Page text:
Bakers struggle sometimes with cutting pies into equal portions when the portions are an odd number. Dividing a pie into two parts is easy; cut the pie down the middle (either horizontally or vertically). Similarly easy is creating four equal portions; cut down the center both vertically and horizontally. Cutting a pie with mathematical precision into five equal pieces can be done in three ways. Alternatively, if you do not want mathematical precision but just satisfied pie eaters, there is an easy way to cut the pie into five fairly equal pieces.
Consider both quality and quantity when pondering how to cut a pie into five equal pieces. At least theoretically, it's easy to cut a pie into five equal proportions. A circle is 360 degrees and 360 divided by five suggests that for a five-piece pie, each cut at an angle of 72 degrees would suffice. Even if the cutter got out a protractor and cut each piece to a perfect angle, however, the question of quality would still be debatable. If it's a cherry pie, for example, perhaps a brother gets more cherries in his piece than a sister or vise versa; the arguments are infinite. The question of quality, therefore, must be accepted as unsolvable.
Make a template with Microsoft Excel or similar program. After opening the program, create a simple table with two columns, "Piece Number" and "Portion Size." Enter the numbers one through five in the "Piece Number" column and the number "20" in each of the five cells of the "Portion Size" column. Create the pie chart by using the "Insert" menu and the "Pie Chart" option. Make sure the pie chart is somewhat smaller than the actual pie you are wanting to cut. Cut out the template. Place it over the pie and make marks of the individual line edges on the pie. Lift the template and cut the pie. There is also a ready-made five-piece pie chart template in Resources.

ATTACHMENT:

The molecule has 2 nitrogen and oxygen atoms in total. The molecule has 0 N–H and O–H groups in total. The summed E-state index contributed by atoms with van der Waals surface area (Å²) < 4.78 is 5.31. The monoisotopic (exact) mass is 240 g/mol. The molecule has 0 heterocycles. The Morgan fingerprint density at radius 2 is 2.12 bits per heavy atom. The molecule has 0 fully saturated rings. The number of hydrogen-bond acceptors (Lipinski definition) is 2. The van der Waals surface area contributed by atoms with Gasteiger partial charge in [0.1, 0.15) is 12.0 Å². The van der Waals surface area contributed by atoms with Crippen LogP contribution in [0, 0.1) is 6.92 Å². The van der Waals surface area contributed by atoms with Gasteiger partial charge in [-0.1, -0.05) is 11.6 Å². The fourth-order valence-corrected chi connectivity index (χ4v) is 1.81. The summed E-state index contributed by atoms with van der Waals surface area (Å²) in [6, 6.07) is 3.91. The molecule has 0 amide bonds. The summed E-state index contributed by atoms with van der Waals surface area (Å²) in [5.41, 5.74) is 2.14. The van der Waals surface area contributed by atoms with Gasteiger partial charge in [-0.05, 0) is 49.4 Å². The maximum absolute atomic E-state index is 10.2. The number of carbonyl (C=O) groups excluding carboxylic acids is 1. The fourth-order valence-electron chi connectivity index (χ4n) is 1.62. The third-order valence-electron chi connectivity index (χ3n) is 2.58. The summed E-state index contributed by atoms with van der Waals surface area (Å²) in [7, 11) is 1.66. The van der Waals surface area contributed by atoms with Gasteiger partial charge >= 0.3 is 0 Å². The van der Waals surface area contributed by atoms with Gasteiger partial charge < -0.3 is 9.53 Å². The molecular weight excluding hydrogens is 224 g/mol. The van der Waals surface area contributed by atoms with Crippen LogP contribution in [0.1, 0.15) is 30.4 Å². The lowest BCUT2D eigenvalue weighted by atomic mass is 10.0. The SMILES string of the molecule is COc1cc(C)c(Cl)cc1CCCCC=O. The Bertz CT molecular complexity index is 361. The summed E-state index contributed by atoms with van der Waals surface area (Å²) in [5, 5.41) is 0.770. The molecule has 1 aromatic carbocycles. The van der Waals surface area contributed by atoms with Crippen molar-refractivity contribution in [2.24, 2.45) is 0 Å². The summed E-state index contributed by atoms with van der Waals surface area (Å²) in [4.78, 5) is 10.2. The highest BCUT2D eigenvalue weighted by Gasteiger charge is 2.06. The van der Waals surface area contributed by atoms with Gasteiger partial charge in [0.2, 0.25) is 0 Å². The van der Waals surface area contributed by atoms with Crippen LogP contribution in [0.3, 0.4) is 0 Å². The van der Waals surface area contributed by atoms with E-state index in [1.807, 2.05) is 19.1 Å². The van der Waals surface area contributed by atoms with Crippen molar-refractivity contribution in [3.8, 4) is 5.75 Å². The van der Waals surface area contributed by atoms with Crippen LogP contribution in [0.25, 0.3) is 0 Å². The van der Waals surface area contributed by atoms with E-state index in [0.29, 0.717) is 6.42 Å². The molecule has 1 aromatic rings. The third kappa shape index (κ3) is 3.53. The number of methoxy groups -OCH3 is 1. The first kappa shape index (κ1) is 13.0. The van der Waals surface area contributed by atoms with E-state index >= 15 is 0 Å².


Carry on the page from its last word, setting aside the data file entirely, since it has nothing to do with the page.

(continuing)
Measure the diameter of the pie and multiply by pi. Divide this figure by 5. Mark the correct calculated distances around the circumference and then cut the pie.
Make the first cut downward from the center of the pie. The next cut should be in an upside-down "V" shape. Then make a right-side-up "V" cut. This method will produce five approximately equal pieces; however, they will not be mathematically precise.
Things You'll Need
- "The Pie and Pastry Bible"; R. Beranbaum; 1998
- "Science News"; Cutting a Pie is no Piece of Cake; Julie Rehmeyer; 2010
Brenda Scottsdale is a licensed psychologist, a six sigma master black belt and a certified aerobics instructor. She has been writing professionally for more than 15 years in scientific journals, including the "Journal of Criminal Justice and Behavior" and various websites.